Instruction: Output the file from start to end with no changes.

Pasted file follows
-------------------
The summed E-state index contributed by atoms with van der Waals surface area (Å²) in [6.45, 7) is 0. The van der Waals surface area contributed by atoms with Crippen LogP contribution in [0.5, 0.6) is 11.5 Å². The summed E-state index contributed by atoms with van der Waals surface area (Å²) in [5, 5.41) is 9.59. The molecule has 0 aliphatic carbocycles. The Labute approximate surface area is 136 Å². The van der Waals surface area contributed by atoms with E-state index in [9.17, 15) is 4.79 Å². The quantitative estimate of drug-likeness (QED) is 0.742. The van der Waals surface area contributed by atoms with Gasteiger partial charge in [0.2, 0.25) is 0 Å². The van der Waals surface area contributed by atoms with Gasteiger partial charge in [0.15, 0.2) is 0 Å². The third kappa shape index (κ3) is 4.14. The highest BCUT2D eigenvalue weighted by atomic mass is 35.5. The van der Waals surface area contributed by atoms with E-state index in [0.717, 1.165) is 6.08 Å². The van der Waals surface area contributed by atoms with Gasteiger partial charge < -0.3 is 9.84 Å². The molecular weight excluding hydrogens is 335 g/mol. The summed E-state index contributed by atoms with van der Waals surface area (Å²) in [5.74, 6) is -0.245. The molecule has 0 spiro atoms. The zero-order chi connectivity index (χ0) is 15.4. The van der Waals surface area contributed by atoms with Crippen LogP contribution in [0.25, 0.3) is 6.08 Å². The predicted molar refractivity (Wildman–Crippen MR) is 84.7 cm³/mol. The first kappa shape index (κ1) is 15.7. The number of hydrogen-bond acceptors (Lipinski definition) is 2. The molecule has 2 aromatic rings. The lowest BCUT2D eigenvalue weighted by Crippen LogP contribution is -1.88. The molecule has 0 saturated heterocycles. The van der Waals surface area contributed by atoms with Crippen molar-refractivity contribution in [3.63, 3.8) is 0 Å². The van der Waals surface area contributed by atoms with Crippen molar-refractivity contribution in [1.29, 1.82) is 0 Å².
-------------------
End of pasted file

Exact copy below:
The summed E-state index contributed by atoms with van der Waals surface area (Å²) in [6.45, 7) is 0. The van der Waals surface area contributed by atoms with Crippen LogP contribution in [0.5, 0.6) is 11.5 Å². The summed E-state index contributed by atoms with van der Waals surface area (Å²) in [5, 5.41) is 9.59. The molecule has 0 aliphatic carbocycles. The Labute approximate surface area is 136 Å². The van der Waals surface area contributed by atoms with E-state index in [9.17, 15) is 4.79 Å². The quantitative estimate of drug-likeness (QED) is 0.742. The van der Waals surface area contributed by atoms with Gasteiger partial charge in [0.2, 0.25) is 0 Å². The van der Waals surface area contributed by atoms with Gasteiger partial charge in [0.15, 0.2) is 0 Å². The third kappa shape index (κ3) is 4.14. The highest BCUT2D eigenvalue weighted by atomic mass is 35.5. The van der Waals surface area contributed by atoms with E-state index in [0.717, 1.165) is 6.08 Å². The van der Waals surface area contributed by atoms with Gasteiger partial charge < -0.3 is 9.84 Å². The molecular weight excluding hydrogens is 335 g/mol. The summed E-state index contributed by atoms with van der Waals surface area (Å²) in [5.74, 6) is -0.245. The molecule has 0 spiro atoms. The zero-order chi connectivity index (χ0) is 15.4. The van der Waals surface area contributed by atoms with Crippen LogP contribution in [0.25, 0.3) is 6.08 Å². The predicted molar refractivity (Wildman–Crippen MR) is 84.7 cm³/mol. The first kappa shape index (κ1) is 15.7. The number of hydrogen-bond acceptors (Lipinski definition) is 2. The molecule has 2 aromatic rings. The lowest BCUT2D eigenvalue weighted by Crippen LogP contribution is -1.88. The molecule has 0 saturated heterocycles. The van der Waals surface area contributed by atoms with Crippen molar-refractivity contribution in [3.63, 3.8) is 0 Å². The van der Waals surface area contributed by atoms with Crippen molar-refractivity contribution in [1.29, 1.82) is 0 Å².